|Publication number||US3954257 A|
|Application number||US 05/501,977|
|Publication date||May 4, 1976|
|Filing date||Aug 30, 1974|
|Priority date||Aug 30, 1974|
|Also published as||CA1049573A, CA1049573A1|
|Publication number||05501977, 501977, US 3954257 A, US 3954257A, US-A-3954257, US3954257 A, US3954257A|
|Inventors||Johan H. Keijzer, Louis J. Jossa, Henri C. J. Vanhove|
|Original Assignee||Monroe Belgium N. V.|
|Export Citation||BiBTeX, EndNote, RefMan|
|Patent Citations (8), Referenced by (39), Classifications (12)|
|External Links: USPTO, USPTO Assignment, Espacenet|
This invention relates generally to vehicle suspensions, and, more particularly, to a new and improved vehicle suspension including a leveling strut having a removable shock absorber cartridge incorporated therein, as well as a variable volume chamber which is adapted to be selectively pressurized to compensate for vehicle loading.
It is accordingly a general object of the present invention to provide a new and improved vehicle suspension strut.
It is a more particular object of the present invention to provide a new and improved suspension strut which incorporates a detachably mounted shock absorbing device that may be conveniently removed for purposes of repair, replacement and the like.
It is still another object of the present invention to provide a new and improved suspension strut of the above character which includes means in the form of a generally flexible tubular diaphragm member defining a variable volume gas chamber to which pressurized gas, such as compressed air, can be supplied in order to effect expansion and contraction of the chamber and thus compensate for vehicle loading.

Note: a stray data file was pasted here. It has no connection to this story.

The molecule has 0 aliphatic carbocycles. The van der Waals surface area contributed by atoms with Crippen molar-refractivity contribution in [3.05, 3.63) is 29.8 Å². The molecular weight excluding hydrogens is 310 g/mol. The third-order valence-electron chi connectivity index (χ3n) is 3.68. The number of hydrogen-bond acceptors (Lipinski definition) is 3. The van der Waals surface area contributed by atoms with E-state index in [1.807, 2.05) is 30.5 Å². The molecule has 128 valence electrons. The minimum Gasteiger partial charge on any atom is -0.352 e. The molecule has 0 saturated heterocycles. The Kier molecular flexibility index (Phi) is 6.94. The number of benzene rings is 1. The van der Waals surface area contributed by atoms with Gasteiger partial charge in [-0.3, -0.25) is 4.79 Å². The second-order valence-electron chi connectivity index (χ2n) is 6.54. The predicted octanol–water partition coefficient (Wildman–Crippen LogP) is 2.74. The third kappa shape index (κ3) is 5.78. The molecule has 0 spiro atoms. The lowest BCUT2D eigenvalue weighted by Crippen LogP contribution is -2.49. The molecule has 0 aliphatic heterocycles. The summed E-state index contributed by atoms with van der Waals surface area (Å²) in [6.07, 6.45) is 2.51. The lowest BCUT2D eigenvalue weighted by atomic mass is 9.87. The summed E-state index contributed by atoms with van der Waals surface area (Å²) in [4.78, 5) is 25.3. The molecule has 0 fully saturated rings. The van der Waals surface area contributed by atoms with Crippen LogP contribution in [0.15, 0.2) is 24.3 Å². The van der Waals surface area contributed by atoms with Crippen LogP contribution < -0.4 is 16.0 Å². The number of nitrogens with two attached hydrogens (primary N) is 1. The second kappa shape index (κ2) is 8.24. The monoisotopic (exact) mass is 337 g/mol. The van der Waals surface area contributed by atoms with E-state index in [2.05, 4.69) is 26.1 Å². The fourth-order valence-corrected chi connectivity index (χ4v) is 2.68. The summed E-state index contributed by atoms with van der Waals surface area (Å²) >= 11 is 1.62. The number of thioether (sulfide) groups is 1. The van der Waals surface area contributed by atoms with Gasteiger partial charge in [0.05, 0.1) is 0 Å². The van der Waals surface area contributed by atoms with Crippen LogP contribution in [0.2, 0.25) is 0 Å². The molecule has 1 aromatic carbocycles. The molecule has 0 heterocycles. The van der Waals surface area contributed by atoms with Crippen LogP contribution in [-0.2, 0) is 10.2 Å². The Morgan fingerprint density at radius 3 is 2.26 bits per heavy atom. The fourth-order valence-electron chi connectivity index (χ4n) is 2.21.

It is a further object of the present invention to provide a new and improved suspension strut of the above-described type that will find universality of application by permitting the communication of pressurized gas to the chamber through various types and arrangements of fluid fitting means.
It is still another object of the present invention to provide a new and improved suspension strut of the above-described type which may be utilized on either front (steerable) or rear wheels of a vehicle.
It is yet another object of the present invention to provide a new and improved suspension strut of the above-described type which may incorporate a helical suspension spring in combination therewith.
It is still a further object of the present invention to provide a new and improved suspension strut which is of a relatively simple design, is economical to manufacture and will have a long and effective operational life.
Other objects and advantages of the present invention will become apparent from the following detailed description.
FIG. 1 is a side elevational view, partly broken away, of a prior art type suspension strut;
FIG. 2 is a view similar to FIG. 1 of a suspension strut incorporating the principles of the present invention therein:
FIG. 3 is an enlarged cross-sectional view of the portion of the strut shown within the circle 3 of FIG. 2;
FIG. 4 is an enlarged fragmentary cross-sectional view of an alternate embodiment of the present invention;
FIG. 5 is enlarged fragmentary view of still another embodiment of the present invention;
FIG. 6 is an enlarged fragmentary view similar to FIGS. 4 and 5 of still another embodiment of the present invention;
FIG. 7 is an enlarged fragmentary view of yet another embodiment of the present invention;
FIG. 8 is an enlarged fragmentary cross-sectional view of the structure shown in FIG. 3; and
FIG. 9 is an enlarged fragmentary view of yet another embodiment of the present invention.